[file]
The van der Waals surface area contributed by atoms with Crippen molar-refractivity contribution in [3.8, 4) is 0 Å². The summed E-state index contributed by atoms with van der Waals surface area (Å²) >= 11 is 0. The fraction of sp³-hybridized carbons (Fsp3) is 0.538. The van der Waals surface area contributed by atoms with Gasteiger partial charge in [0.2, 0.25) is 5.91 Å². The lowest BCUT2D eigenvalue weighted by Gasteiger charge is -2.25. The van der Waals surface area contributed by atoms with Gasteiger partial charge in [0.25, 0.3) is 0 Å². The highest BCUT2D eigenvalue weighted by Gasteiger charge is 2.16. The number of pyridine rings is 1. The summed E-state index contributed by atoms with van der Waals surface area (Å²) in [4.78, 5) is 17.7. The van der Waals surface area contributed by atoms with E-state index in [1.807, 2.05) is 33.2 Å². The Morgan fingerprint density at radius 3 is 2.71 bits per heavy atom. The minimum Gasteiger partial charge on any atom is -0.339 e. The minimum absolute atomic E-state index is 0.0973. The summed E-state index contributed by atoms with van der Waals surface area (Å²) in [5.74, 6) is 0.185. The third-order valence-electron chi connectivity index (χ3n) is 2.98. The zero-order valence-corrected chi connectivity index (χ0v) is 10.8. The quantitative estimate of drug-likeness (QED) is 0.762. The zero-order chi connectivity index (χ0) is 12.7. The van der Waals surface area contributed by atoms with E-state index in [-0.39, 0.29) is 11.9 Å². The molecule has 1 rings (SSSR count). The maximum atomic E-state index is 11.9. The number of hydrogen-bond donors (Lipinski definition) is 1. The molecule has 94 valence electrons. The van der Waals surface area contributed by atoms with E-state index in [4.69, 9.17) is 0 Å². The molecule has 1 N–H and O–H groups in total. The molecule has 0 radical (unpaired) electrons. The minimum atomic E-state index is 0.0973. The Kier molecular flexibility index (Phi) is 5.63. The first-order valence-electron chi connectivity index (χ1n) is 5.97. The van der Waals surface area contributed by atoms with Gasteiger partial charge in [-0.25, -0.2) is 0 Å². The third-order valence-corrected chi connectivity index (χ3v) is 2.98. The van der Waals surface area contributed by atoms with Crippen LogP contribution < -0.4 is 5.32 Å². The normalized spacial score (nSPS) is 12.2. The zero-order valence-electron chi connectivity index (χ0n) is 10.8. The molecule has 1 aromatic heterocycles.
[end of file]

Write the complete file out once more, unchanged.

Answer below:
The van der Waals surface area contributed by atoms with Crippen molar-refractivity contribution in [3.8, 4) is 0 Å². The summed E-state index contributed by atoms with van der Waals surface area (Å²) >= 11 is 0. The fraction of sp³-hybridized carbons (Fsp3) is 0.538. The van der Waals surface area contributed by atoms with Gasteiger partial charge in [0.2, 0.25) is 5.91 Å². The lowest BCUT2D eigenvalue weighted by Gasteiger charge is -2.25. The van der Waals surface area contributed by atoms with Gasteiger partial charge in [0.25, 0.3) is 0 Å². The highest BCUT2D eigenvalue weighted by Gasteiger charge is 2.16. The number of pyridine rings is 1. The summed E-state index contributed by atoms with van der Waals surface area (Å²) in [4.78, 5) is 17.7. The van der Waals surface area contributed by atoms with E-state index in [1.807, 2.05) is 33.2 Å². The Morgan fingerprint density at radius 3 is 2.71 bits per heavy atom. The minimum Gasteiger partial charge on any atom is -0.339 e. The minimum absolute atomic E-state index is 0.0973. The summed E-state index contributed by atoms with van der Waals surface area (Å²) in [5.74, 6) is 0.185. The third-order valence-electron chi connectivity index (χ3n) is 2.98. The zero-order valence-corrected chi connectivity index (χ0v) is 10.8. The quantitative estimate of drug-likeness (QED) is 0.762. The zero-order chi connectivity index (χ0) is 12.7. The van der Waals surface area contributed by atoms with E-state index in [-0.39, 0.29) is 11.9 Å². The molecule has 1 rings (SSSR count). The maximum atomic E-state index is 11.9. The number of hydrogen-bond donors (Lipinski definition) is 1. The molecule has 94 valence electrons. The van der Waals surface area contributed by atoms with E-state index in [4.69, 9.17) is 0 Å². The molecule has 1 N–H and O–H groups in total. The molecule has 0 radical (unpaired) electrons. The minimum atomic E-state index is 0.0973. The Kier molecular flexibility index (Phi) is 5.63. The first-order valence-electron chi connectivity index (χ1n) is 5.97. The van der Waals surface area contributed by atoms with Gasteiger partial charge in [-0.25, -0.2) is 0 Å². The third-order valence-corrected chi connectivity index (χ3v) is 2.98. The van der Waals surface area contributed by atoms with Crippen LogP contribution < -0.4 is 5.32 Å². The normalized spacial score (nSPS) is 12.2. The zero-order valence-electron chi connectivity index (χ0n) is 10.8. The molecule has 1 aromatic heterocycles.